Many Christians were among the estimated 5,000 people injured in the terrible blast. Flying debris scattered for miles across the densely populated city. “Your prayers … give us a lot of strength so we can absorb the shock and do our best to pass on this spirit to others around us,” wrote another Lebanese Christian leader soon after the massive explosion in Beirut in August. “People here are so sad and angry and it is difficult for them to just add on a big catastrophe of this size on top of all the previous ones accumulating over the years!!! Worst of all were the events in 2019 and 2020 starting with the revolution, the economic crisis and bank collapse, Covid-19 and now the explosion.”

Left: Many hands make light work of preparing urgent food aid parcels for hungry victims. Food parcels contained a well-balanced range of nutritious and familiar foods, plus two hygiene items. Middle: Many damaged homes were left without windows or secure doors. Barnabas supported urgent basic repairs to make houses safe and secure for families Right Top: A traumatised Beirut resident is comforted after the terrible explosion that shook her city. Right Bottom: A church distribution team in prayer before taking water and food to Christians affected by the terrible event in Beirut

Left: Many hands make light work of preparing urgent food aid parcels for hungry victims. Food parcels contained a well-balanced range of nutritious and familiar foods, plus two hygiene items. Middle: Many damaged homes were left without windows or secure doors. Barnabas supported urgent basic repairs to make houses safe and secure for families Right Top: A traumatised Beirut resident is comforted after the terrible explosion that shook her city. Right Bottom: A church distribution team in prayer before taking water and food to Christians affected by the terrible event in Beirut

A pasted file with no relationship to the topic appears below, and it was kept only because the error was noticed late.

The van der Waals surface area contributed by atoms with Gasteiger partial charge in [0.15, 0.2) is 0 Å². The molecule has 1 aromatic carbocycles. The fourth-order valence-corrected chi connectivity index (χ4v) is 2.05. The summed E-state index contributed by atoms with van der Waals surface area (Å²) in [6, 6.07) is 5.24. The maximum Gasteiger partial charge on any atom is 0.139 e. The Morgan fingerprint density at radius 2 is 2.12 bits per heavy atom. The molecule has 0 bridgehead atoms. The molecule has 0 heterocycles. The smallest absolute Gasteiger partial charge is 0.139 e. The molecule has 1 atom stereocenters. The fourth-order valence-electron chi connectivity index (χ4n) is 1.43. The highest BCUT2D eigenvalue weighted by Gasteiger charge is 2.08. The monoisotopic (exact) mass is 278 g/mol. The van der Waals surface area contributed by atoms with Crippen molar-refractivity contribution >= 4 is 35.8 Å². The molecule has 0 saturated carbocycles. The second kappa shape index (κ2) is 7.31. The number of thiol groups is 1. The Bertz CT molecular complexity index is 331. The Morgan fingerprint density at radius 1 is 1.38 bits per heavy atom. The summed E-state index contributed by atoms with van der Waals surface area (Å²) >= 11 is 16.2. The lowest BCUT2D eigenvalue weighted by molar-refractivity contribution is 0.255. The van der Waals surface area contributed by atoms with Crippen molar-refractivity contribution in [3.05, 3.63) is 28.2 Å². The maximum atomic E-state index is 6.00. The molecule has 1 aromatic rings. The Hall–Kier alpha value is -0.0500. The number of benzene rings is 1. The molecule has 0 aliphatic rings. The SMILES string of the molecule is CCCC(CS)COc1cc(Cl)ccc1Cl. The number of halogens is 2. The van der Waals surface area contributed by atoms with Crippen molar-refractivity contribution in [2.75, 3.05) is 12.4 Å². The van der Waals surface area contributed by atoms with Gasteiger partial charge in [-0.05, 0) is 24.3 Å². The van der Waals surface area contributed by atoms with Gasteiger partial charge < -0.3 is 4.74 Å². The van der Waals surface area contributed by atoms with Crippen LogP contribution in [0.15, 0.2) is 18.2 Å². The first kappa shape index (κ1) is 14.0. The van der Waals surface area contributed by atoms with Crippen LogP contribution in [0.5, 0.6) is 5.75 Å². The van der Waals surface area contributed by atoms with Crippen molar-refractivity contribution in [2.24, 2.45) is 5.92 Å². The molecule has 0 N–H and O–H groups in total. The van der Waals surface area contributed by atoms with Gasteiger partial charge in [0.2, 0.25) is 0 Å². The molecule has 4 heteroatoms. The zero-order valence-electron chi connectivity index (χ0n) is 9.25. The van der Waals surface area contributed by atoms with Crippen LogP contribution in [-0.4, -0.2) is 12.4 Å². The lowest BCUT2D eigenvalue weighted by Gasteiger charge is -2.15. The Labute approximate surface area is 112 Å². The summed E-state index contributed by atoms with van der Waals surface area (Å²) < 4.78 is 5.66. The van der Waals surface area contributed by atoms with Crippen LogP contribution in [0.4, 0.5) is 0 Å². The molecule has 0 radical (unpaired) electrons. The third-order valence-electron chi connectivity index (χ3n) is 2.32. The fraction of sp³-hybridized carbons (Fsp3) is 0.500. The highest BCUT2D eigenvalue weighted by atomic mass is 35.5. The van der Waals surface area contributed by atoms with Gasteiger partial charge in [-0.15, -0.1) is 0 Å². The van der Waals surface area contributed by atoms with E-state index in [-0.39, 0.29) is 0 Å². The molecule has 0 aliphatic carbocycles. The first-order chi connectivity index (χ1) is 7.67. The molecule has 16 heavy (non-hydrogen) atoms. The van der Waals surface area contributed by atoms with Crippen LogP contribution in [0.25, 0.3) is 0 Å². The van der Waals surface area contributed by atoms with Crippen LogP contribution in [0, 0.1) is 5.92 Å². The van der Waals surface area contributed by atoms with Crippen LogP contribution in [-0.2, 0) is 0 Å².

An update from one of our project partners:
overwhelming need growing in troubled Lebanon

“Where we come from it is disasters on all levels! The sanctions hit the economy in such a way that made it collapse! No fuel … means no electricity, no bread, no cars to move and no transport of goods,” came the words of Lebanese Christian leader to Barnabas in late September. At the time of writing, coronavirus was also hitting Lebanon very hard, affecting the lives of all people and Christians in particular. He explained that bread was being strictly rationed as well as rice, sugar, vegetable oil, and other staples. Medicine was also scarce, and very expensive if it can be found at all.

In midst of multiple crises, many Lebanese, including Christians, are considering leaving the country. Since the August explosion, many who have a second non-Lebanese passport started leaving or plan to leave because they can see no hope for their children in Lebanon.

The Christian area of Bourj Hammoud, near the epicentre of the blast, is one of four of Eastern Beirut’s Christian neighbourhoods among the five worst affected in the city. Church buildings and Christian ministries were also damaged

The Christian area of Bourj Hammoud, near the epicentre of the blast, is one of four of Eastern Beirut’s Christian neighbourhoods among the five worst affected in the city. Church buildings and Christian ministries were also damaged

The Christian area of Bourj Hammoud, near the epicentre of the blast, is one of four of Eastern Beirut’s Christian neighbourhoods among the five worst affected in the city. Church buildings and Christian ministries were also damaged

Please help Christians affected by this disaster